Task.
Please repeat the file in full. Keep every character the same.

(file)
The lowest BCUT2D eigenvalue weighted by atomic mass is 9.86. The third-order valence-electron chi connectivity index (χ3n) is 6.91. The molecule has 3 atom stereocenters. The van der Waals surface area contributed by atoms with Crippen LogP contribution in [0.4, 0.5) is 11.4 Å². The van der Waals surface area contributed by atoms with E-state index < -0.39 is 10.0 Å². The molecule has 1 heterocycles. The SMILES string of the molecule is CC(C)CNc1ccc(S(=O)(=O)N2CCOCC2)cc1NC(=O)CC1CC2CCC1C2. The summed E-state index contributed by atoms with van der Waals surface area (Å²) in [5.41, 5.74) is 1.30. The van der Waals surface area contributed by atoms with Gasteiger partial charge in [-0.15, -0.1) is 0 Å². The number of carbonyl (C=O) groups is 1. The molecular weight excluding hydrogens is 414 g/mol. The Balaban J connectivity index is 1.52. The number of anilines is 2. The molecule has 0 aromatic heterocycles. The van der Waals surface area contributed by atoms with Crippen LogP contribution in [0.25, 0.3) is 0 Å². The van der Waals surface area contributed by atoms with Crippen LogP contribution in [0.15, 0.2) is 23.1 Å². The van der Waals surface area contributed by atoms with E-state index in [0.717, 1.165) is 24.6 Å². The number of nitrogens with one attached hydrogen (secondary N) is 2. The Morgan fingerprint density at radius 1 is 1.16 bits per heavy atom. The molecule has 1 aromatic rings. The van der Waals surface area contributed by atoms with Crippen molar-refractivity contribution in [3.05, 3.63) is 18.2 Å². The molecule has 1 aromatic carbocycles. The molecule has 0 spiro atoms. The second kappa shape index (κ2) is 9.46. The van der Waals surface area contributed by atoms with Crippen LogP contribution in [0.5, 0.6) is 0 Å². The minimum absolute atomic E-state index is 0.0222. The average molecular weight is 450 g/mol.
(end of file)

The lowest BCUT2D eigenvalue weighted by atomic mass is 9.86. The third-order valence-electron chi connectivity index (χ3n) is 6.91. The molecule has 3 atom stereocenters. The van der Waals surface area contributed by atoms with Crippen LogP contribution in [0.4, 0.5) is 11.4 Å². The van der Waals surface area contributed by atoms with E-state index < -0.39 is 10.0 Å². The molecule has 1 heterocycles. The SMILES string of the molecule is CC(C)CNc1ccc(S(=O)(=O)N2CCOCC2)cc1NC(=O)CC1CC2CCC1C2. The summed E-state index contributed by atoms with van der Waals surface area (Å²) in [5.41, 5.74) is 1.30. The van der Waals surface area contributed by atoms with Gasteiger partial charge in [-0.15, -0.1) is 0 Å². The number of carbonyl (C=O) groups is 1. The molecular weight excluding hydrogens is 414 g/mol. The Balaban J connectivity index is 1.52. The number of anilines is 2. The molecule has 0 aromatic heterocycles. The van der Waals surface area contributed by atoms with Crippen LogP contribution in [0.25, 0.3) is 0 Å². The van der Waals surface area contributed by atoms with Crippen LogP contribution in [0.15, 0.2) is 23.1 Å². The van der Waals surface area contributed by atoms with E-state index in [0.717, 1.165) is 24.6 Å². The number of nitrogens with one attached hydrogen (secondary N) is 2. The Morgan fingerprint density at radius 1 is 1.16 bits per heavy atom. The molecule has 1 aromatic rings. The van der Waals surface area contributed by atoms with Crippen molar-refractivity contribution in [3.05, 3.63) is 18.2 Å². The molecule has 1 aromatic carbocycles. The molecule has 0 spiro atoms. The second kappa shape index (κ2) is 9.46. The van der Waals surface area contributed by atoms with Crippen LogP contribution in [0.5, 0.6) is 0 Å². The minimum absolute atomic E-state index is 0.0222. The average molecular weight is 450 g/mol.